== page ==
El Paso County has until 5 p.m. Nov. 13 to tighten restrictions and move fully to Level Orange: Safer at Home – High Risk, as COVID-19 cases and hospitalizations surge.
This latest order cuts restaurant, office and retail capacity from 50 percent to 25 percent, among other restrictions. There are no new school or higher education restrictions.
Mayor John Suthers and area health experts are urging residents to step up prevention efforts — and help keep the economy open — by following the measures in the Small Acts, Big Impacts campaign.
Colorado Department of Public Health and Environment notified the county of the stricter requirements Nov. 11. This comes on the heels of the Nov. 4 move to Level Yellow: Safer at Home – Concern.
On the state’s dial framework, Safer at Home – High Risk comes in just below Stay At Home, which is the highest restriction.
“Unfortunately, the data is showing that our current level of restriction is not enough to stop the rise in cases and hospitalizations…” Suthers said.
“This is concerning for our businesses and especially our restaurants. I am hopeful that with the cooperation of our residents, leadership of our health department and commitment by our businesses, that we can reverse the trend of COVID-19 infections quickly and return to a more open economy.”
As of Nov. 10, El Paso County’s metrics are:
Two-week incidence: 711.4 (up from 278.6 as of Oct. 29)
Two-week test positivity rate: 13.26 percent (up from 6.94 percent as of Oct. 29)
Hospitalizations: Increasing (admissions had been stable as of Oct. 29)
The move to Level Orange includes these restrictions:
Restaurants: Indoors – 25 percent capacity or up to 50 people; outdoors – 6 feet between parties
Offices: 25 percent capacity
Bars: Closed, unless all patrons are seated at tables spaced at least 6 feet apart and food is served from a retail food licensee for on-premise consumption; 25 percent capacity or up to 50 people per room (or up to 100 with social distance calculator). Dance floors are not permitted. Bars that operate must follow all requirements in Appendix H of Public Health Order 20-36.
Preschool-12 schools: In-person, hybrid, or remote as appropriate
Higher education: In-person, hybrid, or remote as appropriate
Gyms/Fitness: 25 percent capacity up to 25 people indoors, or outdoors in groups less than 10
Group Sports: Virtual, or outdoors in groups less than 10; no indoor sports
Retail: 25 percent capacity
Personal Services: 25 percent capacity up to 25 people per room
Places of Worship: Pursuant to a federal court order, capacity limits do not currently apply to indoor places of worship, though social distancing requirements must still be met; outdoors, 6 feet of social distance must be maintained as well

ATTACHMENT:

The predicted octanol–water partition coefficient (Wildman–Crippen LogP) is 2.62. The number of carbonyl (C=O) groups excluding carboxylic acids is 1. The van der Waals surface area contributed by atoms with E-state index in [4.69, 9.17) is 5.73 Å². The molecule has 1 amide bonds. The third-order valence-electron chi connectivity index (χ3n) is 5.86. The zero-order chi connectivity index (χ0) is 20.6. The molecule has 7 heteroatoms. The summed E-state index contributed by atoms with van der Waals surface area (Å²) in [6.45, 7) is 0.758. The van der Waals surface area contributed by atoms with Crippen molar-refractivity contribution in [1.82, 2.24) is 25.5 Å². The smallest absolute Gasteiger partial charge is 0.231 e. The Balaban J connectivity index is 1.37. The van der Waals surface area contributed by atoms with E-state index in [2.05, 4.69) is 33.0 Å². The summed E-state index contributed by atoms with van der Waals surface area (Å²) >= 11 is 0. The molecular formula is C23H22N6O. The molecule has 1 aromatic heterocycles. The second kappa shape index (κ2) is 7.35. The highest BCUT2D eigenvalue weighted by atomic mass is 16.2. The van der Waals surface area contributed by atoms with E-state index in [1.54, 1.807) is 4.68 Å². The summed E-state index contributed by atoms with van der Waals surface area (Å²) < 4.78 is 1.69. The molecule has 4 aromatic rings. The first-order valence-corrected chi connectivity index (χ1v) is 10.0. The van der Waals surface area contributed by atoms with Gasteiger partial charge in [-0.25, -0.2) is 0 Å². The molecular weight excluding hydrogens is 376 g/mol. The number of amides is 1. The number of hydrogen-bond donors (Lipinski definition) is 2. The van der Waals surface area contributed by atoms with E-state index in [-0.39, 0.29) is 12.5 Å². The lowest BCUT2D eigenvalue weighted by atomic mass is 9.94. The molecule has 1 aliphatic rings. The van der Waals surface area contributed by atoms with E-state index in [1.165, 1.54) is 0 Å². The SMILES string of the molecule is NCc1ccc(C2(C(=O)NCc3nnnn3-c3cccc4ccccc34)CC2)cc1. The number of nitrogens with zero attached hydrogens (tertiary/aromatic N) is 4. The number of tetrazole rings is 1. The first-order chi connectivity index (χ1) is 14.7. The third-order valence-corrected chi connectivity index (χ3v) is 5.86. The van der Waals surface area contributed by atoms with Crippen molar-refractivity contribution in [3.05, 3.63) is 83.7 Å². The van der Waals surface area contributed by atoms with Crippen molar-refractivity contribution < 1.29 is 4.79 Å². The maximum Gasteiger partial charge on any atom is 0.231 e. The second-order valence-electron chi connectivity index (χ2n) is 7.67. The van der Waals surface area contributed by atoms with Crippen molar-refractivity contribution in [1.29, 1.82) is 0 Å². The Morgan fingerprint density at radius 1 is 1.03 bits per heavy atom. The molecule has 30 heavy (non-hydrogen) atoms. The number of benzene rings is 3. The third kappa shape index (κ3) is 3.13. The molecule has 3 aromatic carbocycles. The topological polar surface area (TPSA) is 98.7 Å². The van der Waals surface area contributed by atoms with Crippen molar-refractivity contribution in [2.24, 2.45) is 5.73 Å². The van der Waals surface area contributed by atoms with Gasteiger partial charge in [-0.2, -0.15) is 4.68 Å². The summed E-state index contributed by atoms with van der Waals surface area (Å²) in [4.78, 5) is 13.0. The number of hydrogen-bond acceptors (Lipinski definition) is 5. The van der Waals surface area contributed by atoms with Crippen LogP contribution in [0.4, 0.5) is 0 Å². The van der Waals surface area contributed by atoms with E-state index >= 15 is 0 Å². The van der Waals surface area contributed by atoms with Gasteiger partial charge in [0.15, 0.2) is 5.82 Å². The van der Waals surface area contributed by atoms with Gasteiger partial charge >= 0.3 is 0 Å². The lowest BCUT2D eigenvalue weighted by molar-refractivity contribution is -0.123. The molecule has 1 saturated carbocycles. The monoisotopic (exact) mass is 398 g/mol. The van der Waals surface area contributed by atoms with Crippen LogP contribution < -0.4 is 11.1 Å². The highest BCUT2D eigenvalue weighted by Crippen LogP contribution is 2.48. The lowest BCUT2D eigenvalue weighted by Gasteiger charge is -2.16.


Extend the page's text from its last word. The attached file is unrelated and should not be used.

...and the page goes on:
Indoor Events: Unseated: 25 percent, or up to 50 people (with social distance calculator); seated: 25 percent, or 50 people with 6 feet of distance
Outdoor Events: Unseated: 25 percent, or up to 75 people (with social distance calculator); seated: 25 percent, or up to 75 people with 6 feet of distance
“Recent numbers from the University of Colorado Anschutz Medical Campus show a high risk of transmittal comes from mask-less conversations with co-workers,” said Dirk Draper, President and CEO, Colorado Springs Chamber & EDC.
“It’s easy to let our guard down around our ‘work families’ given how much time we spend together. We may only intend to pop by the break room or a colleague’s desk for a quick chat, but it turns into a longer conversation.
“We can all do our part in the business community to bring numbers down by keeping our guard up and following preventative measures in the workplace.”
Gov. Jared Polis already extended the requirement to wear a mask indoors for another 30 days, starting Nov. 9, and in frequent updates has been urging Coloradans to do more to fight the spread of the coronavirus.
Every Safer at Home level limits personal gatherings not otherwise covered by Public Health Order 20-35 Safer at Home Dial to 10 or fewer people from no more than two households.
During the month of November, CDPHE is asking individuals to interact only with people from their own households.
“We are urging our community to come together to prevent and slow the spread of COVID-19, by focusing on what they can do right now,” said Susan Wheelan, El Paso County Public Health Director. “Small actions lead to a broad community impact, and the only way we are going to get through these difficult times is working together and everyone doing their part. We greatly appreciate everyone in the community and our many partners who have been doing all they can to slow the spread of COVID-19.”
Learn more about the Small Acts, Big Impacts campaign at coloradosprings.gov/smallacts.
El Paso County continues to expand the community mitigation plan to reverse the upward COVID trend.